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Discussion Starter · #1 ·
<img alt="" class="inlineimg" src="/img/vbsmilies/smilies/dizzy.gif" style="border:0px solid;" title="Dizzy">: <img alt="" class="inlineimg" src="/img/vbsmilies/smilies/dizzy.gif" style="border:0px solid;" title="Dizzy">: <img alt="" class="inlineimg" src="/img/vbsmilies/smilies/dizzy.gif" style="border:0px solid;" title="Dizzy">:<br><br>
Okay, we clearly have some time to do this, but I have NO clue how to even approach the topic.<br><br>
We really don't know how much ds understands of what we say, when it comes to just normal conversation. He understands instructions for the most part, being told yes or no, etc., but when it comes to abstract concepts, well, we just don't know. It's not like he ever comes up to us to share his deepest thoughts, kwim? He's d.d., about 12-18 mos., so I guess that puts him at the level of around a 2 year old. We don't *think* he's cognitively delayed, at least the flurry of therapists and people who've evaluated him don't think so, but hell...again...he doesn't talk to make conversation, so we really have no clue.<br><br>
Wtf do we even do or say to prepare him for a sibling? I don't think the whole "there's a baby in mommy's belly" thing will even register with him. I could just as easily tell him the space shuttle is lifting off in the back yard, and it would mean the same thing, kwim?<br><br>
What do we DO? Where do we even START? Never mind the intense, crippling GUILT I feel over bringing a sibling into his life...<img alt="" class="inlineimg" src="/img/vbsmilies/smilies/gloomy.gif" style="border:0px solid;" title="Gloomy">: ...ugh.<br><br>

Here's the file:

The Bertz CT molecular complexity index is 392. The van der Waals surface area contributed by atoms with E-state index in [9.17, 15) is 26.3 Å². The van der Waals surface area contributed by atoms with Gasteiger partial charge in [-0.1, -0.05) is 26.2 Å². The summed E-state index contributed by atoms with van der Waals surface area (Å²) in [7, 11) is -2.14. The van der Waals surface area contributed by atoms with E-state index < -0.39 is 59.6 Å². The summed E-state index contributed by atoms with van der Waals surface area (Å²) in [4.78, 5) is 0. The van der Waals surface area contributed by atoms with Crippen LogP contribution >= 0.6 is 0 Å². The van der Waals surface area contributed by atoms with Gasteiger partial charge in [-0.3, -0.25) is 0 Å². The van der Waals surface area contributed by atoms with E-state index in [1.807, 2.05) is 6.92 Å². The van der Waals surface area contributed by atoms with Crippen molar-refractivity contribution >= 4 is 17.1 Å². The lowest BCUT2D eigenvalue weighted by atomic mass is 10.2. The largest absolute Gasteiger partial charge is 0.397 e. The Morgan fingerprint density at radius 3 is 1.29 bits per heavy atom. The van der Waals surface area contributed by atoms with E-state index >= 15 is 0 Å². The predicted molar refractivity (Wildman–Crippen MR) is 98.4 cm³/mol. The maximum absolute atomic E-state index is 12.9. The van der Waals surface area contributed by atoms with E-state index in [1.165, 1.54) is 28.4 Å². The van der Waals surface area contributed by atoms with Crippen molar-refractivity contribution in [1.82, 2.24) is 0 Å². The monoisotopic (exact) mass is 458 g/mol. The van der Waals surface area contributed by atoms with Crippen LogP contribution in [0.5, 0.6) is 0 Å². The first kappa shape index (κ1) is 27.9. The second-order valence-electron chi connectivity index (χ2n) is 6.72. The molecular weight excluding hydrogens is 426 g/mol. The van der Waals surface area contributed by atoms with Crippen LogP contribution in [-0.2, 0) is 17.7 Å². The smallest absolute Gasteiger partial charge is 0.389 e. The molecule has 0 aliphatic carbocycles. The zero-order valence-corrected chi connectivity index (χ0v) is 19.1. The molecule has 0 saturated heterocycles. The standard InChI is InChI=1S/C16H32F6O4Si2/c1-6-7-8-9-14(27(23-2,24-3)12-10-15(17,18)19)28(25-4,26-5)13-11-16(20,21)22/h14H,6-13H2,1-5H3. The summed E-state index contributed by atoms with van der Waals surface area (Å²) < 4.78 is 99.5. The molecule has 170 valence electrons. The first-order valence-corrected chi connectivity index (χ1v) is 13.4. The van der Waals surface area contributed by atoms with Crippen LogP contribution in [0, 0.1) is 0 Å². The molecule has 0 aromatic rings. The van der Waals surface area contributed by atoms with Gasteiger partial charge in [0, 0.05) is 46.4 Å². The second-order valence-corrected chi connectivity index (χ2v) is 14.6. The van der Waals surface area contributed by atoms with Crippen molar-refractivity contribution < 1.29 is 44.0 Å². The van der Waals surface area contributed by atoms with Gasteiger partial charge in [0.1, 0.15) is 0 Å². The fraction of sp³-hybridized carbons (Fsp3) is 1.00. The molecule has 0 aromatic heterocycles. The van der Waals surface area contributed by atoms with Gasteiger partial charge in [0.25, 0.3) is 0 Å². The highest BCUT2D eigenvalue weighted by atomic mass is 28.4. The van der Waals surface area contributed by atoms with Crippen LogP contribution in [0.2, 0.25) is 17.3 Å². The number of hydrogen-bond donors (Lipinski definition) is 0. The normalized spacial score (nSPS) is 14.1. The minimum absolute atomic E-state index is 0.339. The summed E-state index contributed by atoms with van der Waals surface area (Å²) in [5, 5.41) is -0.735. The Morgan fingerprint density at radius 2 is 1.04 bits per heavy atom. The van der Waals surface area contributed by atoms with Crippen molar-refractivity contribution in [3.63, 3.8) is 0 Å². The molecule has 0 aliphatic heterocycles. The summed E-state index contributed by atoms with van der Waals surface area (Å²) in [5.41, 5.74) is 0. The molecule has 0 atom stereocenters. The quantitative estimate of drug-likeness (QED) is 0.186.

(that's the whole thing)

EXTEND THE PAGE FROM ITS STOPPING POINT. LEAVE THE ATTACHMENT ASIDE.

Just please tell me what to do.
 

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I wish I knew the answer! I'm about 28 weeks now and have been trying to let my DS know about the baby coming this whole time. He seems to understand most directions and things, but as you said, I don't know how complex his understanding is since he doesn't say much.<br><br>
What I've been doing so far is talking about babies here and there. Show him real-life babies when we are out, that we will have a baby at home soon and he will be a big brother. I think what (maybe?) helps conceptualize it is going to online sites or picking up those OB pamphlets that shows the cross-section of a momma's tummy with a baby inside. I've gone online and had up one of those pictures, a picture of a baby, and a picture of a baby nursing. Then we talk about how mommy has a baby in her tummy just like the lady on the computer, a baby will come out, and the baby will share 'bubbas' (nurse) with him.<br><br>